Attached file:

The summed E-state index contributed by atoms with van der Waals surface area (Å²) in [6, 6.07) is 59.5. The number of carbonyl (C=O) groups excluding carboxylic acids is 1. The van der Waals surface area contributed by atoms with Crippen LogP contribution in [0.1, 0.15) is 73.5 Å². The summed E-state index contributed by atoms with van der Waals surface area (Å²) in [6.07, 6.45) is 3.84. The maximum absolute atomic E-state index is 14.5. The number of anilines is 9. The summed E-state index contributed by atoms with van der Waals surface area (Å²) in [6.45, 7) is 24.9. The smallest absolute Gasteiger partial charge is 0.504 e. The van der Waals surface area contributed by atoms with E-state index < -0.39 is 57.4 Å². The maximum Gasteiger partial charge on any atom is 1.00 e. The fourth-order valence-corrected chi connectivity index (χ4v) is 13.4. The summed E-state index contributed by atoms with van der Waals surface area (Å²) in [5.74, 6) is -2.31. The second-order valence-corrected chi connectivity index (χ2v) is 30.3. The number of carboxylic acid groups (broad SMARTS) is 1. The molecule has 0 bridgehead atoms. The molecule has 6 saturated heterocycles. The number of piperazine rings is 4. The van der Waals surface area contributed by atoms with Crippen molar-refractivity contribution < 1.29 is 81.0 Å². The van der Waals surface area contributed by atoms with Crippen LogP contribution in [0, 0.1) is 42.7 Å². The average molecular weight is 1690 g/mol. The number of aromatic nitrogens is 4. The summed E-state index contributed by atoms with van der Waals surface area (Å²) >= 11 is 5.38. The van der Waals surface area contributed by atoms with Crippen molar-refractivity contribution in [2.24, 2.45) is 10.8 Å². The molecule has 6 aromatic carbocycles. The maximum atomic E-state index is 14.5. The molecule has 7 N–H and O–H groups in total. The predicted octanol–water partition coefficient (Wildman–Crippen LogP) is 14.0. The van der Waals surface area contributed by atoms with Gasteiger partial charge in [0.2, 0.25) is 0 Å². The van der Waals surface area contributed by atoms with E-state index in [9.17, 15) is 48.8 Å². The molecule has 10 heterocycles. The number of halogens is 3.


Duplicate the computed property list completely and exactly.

The summed E-state index contributed by atoms with van der Waals surface area (Å²) in [6, 6.07) is 59.5. The number of carbonyl (C=O) groups excluding carboxylic acids is 1. The van der Waals surface area contributed by atoms with Crippen LogP contribution in [0.1, 0.15) is 73.5 Å². The summed E-state index contributed by atoms with van der Waals surface area (Å²) in [6.07, 6.45) is 3.84. The maximum absolute atomic E-state index is 14.5. The number of anilines is 9. The summed E-state index contributed by atoms with van der Waals surface area (Å²) in [6.45, 7) is 24.9. The smallest absolute Gasteiger partial charge is 0.504 e. The van der Waals surface area contributed by atoms with E-state index < -0.39 is 57.4 Å². The maximum Gasteiger partial charge on any atom is 1.00 e. The fourth-order valence-corrected chi connectivity index (χ4v) is 13.4. The summed E-state index contributed by atoms with van der Waals surface area (Å²) in [5.74, 6) is -2.31. The second-order valence-corrected chi connectivity index (χ2v) is 30.3. The number of carboxylic acid groups (broad SMARTS) is 1. The molecule has 0 bridgehead atoms. The molecule has 6 saturated heterocycles. The number of piperazine rings is 4. The van der Waals surface area contributed by atoms with Crippen molar-refractivity contribution < 1.29 is 81.0 Å². The van der Waals surface area contributed by atoms with Crippen LogP contribution in [0, 0.1) is 42.7 Å². The average molecular weight is 1690 g/mol. The number of aromatic nitrogens is 4. The summed E-state index contributed by atoms with van der Waals surface area (Å²) >= 11 is 5.38. The van der Waals surface area contributed by atoms with Crippen molar-refractivity contribution in [2.24, 2.45) is 10.8 Å². The molecule has 6 aromatic carbocycles. The maximum atomic E-state index is 14.5. The molecule has 7 N–H and O–H groups in total. The predicted octanol–water partition coefficient (Wildman–Crippen LogP) is 14.0. The van der Waals surface area contributed by atoms with Gasteiger partial charge in [0.2, 0.25) is 0 Å². The van der Waals surface area contributed by atoms with E-state index in [9.17, 15) is 48.8 Å². The molecule has 10 heterocycles. The number of halogens is 3.